Honda Civic Problem Reports

Most Reported Honda Civic Problem Reports

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Primary oxygen sensor heater failures can cause a Check Engine light. Replacing the sensor is required to repair this issue.

On some models with automatic transmissions, during a cold start at high altitude the brake pedal feels hard. Replacing the power brake booster and updating Powertrain Control Module (PCM) the with a Honda software update is needed for this issue.

On vehicles that have a sunroof, squeaking can occur. Special anti squeak tape should be applied to stop the noise.

Certain manual transmissions can cause a clicking noise when turning right due to a reverse gear contacting other gears in the transmission. The transmission needs to be disassembled and new updated gears installed to stop the noise.

Impact damage to the front of the vehicle can cause the primary oxygen sensor to blow fuse 15 and cause the Check Engine light (MIL) to come on. In most cases the primary oxygen sensor needs replacing and a new fuse installed to repair the issue.

On certain models poor igniter connections can cause misfires and catalyst deterioration. Cleaning and securing the connections will correct the problem.

In some cases drive belt noise can be heard from the passenger compartment. Installing a new updated belt from Honda and rerouting the belt is needed will commonly correct this noise issue.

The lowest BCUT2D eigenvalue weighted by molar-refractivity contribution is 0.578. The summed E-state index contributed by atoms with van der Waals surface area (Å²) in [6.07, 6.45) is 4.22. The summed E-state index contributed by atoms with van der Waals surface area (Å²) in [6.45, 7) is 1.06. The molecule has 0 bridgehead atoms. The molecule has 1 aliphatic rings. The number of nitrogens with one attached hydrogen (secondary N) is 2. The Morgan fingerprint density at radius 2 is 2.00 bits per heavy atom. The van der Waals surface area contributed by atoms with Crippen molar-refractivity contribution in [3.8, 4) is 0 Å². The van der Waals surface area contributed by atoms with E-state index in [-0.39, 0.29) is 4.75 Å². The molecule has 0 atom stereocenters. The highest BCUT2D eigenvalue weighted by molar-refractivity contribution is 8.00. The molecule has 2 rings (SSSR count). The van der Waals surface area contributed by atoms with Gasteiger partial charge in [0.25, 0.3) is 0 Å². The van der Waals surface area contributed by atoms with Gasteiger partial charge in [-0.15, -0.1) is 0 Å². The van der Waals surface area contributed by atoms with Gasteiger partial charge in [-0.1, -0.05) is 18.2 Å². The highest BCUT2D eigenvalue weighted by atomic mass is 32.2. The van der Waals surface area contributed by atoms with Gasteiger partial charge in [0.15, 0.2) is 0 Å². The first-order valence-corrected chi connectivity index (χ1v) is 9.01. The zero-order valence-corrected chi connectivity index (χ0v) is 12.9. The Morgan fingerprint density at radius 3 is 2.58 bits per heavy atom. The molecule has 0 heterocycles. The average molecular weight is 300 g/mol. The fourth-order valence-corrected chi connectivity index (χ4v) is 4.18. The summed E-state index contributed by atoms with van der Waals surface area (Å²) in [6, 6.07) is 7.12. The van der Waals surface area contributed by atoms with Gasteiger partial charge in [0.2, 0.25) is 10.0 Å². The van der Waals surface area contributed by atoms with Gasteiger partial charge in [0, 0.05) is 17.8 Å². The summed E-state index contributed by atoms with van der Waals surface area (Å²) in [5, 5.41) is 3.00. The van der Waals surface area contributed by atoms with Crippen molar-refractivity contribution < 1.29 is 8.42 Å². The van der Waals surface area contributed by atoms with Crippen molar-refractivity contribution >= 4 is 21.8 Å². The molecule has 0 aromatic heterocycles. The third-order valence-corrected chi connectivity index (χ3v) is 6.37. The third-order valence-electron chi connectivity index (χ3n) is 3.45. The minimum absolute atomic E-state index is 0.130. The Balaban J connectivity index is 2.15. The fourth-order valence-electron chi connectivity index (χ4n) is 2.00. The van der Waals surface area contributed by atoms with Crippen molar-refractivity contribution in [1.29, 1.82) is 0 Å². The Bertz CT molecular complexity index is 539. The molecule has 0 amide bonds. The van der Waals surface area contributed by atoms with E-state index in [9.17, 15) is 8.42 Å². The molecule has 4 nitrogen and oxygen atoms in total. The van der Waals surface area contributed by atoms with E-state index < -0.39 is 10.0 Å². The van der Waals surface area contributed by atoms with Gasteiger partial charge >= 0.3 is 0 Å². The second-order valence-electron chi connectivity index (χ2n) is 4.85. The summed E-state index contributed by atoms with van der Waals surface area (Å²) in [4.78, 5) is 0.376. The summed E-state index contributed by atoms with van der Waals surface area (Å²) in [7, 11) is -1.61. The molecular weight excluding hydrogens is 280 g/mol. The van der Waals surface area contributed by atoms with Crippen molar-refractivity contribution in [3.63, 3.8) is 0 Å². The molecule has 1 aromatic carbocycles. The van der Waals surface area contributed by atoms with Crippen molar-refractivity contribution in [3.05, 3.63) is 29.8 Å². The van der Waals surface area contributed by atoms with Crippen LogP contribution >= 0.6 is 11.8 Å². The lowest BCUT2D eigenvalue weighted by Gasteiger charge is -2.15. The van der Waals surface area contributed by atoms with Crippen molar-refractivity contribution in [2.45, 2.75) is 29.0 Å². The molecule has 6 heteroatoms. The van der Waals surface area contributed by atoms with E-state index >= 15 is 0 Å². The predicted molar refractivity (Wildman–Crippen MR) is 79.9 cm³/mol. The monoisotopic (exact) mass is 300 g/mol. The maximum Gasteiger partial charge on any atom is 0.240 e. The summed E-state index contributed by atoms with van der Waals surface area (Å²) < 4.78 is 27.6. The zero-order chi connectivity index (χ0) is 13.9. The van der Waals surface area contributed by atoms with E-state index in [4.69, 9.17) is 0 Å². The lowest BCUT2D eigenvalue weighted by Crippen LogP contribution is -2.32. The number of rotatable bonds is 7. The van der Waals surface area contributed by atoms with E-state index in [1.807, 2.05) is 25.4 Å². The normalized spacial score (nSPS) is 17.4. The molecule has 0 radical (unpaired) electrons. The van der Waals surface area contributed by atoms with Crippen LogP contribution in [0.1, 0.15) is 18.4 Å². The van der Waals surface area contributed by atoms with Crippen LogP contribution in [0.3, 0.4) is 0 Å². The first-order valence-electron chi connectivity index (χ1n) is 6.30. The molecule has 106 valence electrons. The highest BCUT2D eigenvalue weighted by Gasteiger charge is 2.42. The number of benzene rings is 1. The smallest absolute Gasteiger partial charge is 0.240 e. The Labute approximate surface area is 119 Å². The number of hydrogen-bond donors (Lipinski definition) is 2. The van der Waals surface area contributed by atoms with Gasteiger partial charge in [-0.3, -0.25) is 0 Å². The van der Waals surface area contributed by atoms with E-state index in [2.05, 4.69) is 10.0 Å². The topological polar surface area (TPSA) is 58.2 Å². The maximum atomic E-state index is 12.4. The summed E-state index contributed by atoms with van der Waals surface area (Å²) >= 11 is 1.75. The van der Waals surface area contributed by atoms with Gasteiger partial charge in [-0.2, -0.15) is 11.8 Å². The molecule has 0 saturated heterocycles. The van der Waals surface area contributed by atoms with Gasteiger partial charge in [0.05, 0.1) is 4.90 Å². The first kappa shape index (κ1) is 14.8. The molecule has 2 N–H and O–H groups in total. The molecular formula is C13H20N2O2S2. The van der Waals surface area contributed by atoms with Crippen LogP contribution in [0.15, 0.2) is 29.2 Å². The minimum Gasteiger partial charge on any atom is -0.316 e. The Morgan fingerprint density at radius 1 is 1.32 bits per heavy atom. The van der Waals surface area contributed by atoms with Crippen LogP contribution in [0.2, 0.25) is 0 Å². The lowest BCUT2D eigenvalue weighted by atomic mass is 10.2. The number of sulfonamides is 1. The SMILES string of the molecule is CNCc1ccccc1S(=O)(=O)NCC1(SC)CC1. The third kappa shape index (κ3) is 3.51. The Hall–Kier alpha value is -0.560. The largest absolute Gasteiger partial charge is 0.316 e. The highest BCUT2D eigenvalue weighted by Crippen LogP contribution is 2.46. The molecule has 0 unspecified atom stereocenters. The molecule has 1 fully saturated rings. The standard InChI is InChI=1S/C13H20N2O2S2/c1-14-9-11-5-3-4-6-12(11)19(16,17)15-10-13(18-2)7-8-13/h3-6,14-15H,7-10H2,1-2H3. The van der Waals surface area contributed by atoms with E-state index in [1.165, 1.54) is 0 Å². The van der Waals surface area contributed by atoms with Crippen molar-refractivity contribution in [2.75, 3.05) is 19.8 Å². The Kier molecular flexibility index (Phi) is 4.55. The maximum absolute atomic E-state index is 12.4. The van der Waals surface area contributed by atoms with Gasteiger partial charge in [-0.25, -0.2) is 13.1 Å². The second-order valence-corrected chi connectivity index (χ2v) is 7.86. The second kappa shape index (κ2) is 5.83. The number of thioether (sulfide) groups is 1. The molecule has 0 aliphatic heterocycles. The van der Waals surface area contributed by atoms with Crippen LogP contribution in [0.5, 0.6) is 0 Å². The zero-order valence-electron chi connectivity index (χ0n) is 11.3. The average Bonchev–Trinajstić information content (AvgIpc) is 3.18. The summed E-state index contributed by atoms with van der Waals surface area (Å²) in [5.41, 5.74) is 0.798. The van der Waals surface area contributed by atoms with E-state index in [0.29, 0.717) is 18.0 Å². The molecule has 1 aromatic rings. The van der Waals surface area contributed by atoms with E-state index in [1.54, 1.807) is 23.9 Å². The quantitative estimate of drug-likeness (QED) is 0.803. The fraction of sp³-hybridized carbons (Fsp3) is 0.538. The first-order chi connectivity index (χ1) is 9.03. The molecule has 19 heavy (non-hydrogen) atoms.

Leaking tail light gaskets can allow water into the tail light assembly and inside the vehicle. Replacing the tail light gaskets will commonly correct this issue.

On some models the Powertrain Control Module (PCM) can misinterpret data and set a false Check Engine light (MIL) for catalyst failure. A software update from Honda will address this issue.

Certain models can have a crowned rear brake drum that can cause a vibration when braking. The rear drums will have to be replaced to correct this issue.

Some models have an issue were the windshield wipers won't shut off due to a bad internal switch. The wiper motor needs replacing for this issue.

On some engines a sticking variable valve timing valve can cause  the Check Engine light (MIL) to illuminate. Replacing the valve and a software update will address this issue.

On certain models a slow responding two way bypass valve can cause the Check Engine light (MIL) to illuminate. This ususally occurs in cold weather. Replacing the bypass valve is needed to repair this issue.

Excessive second clutch wear (automatic transmission) can cause the car not to move and set a Check Engine light (MIL). Replacing the transmission is necessary when this happens.

they dont come on. only 4 years old and the interior lights dont work.